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Pflugers Arch. 1999 Jul;438(2):213-7.

A global defect in scaling relationship between electrical activity and availability of muscle sodium channels in hyperkalemic periodic paralysis.

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The Bernard Katz Minerva Center for Cell Biophysics, Department of Physiology and Biophysics, Rappaport Institute for Research in the Medical Sciences, Faculty of Medicine, Technion, Haifa 31096, Israel.


Hyperkalemic periodic paralysis (HyperPP) is a hereditary disorder characterized by alternate episodic attacks of muscle weakness and muscle myotonia. The most common mutation associated with HyperPP is a T704M substitution in the skeletal-muscle sodium channel. This mutation increases sodium persistent currents, alters voltage dependence of activation and impairs slow inactivation. The present study shows experimental evidence in support of a potentially important global defect caused by the T704M mutation. While the effective rate of recovery from slow inactivation, in both normal and mutated channels, is related to the duration of past activity by a power law function, the scaling power of the mutated channel is significantly greater. This difference between the channels offers a clue for an explanation to the wide range of time scales, history dependence, and the mixed myotonic/paralysis effect, which mark the clinical picture of HyperPP.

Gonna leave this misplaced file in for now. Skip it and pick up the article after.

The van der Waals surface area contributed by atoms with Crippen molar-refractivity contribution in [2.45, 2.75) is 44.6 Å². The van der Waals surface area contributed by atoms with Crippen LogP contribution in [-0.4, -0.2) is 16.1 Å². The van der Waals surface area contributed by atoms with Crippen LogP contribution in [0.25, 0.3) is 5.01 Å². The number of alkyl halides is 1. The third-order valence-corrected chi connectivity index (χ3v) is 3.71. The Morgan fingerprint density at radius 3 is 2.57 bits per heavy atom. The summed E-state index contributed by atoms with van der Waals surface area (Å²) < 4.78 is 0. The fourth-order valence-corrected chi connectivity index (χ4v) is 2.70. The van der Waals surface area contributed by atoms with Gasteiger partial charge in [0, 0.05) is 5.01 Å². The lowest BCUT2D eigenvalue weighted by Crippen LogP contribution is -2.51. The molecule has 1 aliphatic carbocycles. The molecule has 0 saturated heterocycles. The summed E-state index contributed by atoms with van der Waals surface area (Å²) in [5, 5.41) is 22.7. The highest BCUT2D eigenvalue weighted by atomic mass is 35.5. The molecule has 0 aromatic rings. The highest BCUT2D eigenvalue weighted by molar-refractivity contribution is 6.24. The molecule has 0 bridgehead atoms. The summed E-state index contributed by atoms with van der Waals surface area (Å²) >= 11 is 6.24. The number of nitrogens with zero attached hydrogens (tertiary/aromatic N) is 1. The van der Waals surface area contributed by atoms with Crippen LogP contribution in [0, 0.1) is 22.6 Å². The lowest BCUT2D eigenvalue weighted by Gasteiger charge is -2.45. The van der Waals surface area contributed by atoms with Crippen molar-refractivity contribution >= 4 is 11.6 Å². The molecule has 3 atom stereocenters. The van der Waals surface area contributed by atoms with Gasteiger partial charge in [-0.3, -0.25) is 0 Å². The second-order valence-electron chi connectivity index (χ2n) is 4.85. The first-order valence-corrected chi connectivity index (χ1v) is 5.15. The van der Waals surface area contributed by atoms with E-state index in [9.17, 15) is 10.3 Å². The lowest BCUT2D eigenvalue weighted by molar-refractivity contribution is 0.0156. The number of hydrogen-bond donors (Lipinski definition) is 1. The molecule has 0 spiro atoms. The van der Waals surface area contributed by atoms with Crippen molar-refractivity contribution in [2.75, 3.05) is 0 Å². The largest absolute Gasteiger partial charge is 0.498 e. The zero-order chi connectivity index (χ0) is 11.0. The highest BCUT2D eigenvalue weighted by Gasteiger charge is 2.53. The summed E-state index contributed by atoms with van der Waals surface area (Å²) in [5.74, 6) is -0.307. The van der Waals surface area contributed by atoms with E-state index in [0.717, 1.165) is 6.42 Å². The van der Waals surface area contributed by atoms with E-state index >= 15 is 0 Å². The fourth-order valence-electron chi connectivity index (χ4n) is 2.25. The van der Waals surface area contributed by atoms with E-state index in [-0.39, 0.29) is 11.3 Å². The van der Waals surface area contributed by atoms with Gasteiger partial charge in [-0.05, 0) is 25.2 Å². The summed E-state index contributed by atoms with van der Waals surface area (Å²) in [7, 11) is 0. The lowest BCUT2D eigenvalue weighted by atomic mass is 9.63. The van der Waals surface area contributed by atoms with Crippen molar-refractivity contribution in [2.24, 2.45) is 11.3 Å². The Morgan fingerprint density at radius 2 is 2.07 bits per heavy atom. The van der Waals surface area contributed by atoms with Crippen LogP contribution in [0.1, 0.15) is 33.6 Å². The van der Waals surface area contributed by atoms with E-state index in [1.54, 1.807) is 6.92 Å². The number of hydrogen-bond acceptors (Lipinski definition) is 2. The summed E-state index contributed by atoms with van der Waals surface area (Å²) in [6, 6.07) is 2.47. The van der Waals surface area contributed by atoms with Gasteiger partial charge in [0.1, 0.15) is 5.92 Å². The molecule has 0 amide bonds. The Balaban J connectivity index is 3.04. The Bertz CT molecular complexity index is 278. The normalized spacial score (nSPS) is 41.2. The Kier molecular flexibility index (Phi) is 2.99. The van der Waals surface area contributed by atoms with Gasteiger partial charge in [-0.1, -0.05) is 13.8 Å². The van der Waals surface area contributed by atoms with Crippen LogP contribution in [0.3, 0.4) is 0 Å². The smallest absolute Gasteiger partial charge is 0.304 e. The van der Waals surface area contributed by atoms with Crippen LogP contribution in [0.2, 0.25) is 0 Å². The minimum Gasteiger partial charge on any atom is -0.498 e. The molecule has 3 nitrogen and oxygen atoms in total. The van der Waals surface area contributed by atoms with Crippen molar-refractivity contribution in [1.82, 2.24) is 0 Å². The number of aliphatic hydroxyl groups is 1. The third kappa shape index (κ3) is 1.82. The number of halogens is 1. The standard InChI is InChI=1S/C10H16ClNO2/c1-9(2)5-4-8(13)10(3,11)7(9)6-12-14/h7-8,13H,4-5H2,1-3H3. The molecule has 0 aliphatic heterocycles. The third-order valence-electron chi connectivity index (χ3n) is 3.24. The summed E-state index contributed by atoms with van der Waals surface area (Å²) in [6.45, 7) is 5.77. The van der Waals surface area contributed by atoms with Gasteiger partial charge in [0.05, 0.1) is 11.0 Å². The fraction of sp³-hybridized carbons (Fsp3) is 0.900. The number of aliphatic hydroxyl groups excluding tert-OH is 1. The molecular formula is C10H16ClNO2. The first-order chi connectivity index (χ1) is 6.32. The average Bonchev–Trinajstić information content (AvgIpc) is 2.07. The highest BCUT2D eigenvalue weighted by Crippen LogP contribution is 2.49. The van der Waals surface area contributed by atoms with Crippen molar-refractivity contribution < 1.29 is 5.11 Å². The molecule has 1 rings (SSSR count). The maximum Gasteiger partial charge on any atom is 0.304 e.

[Indexed for MEDLINE]

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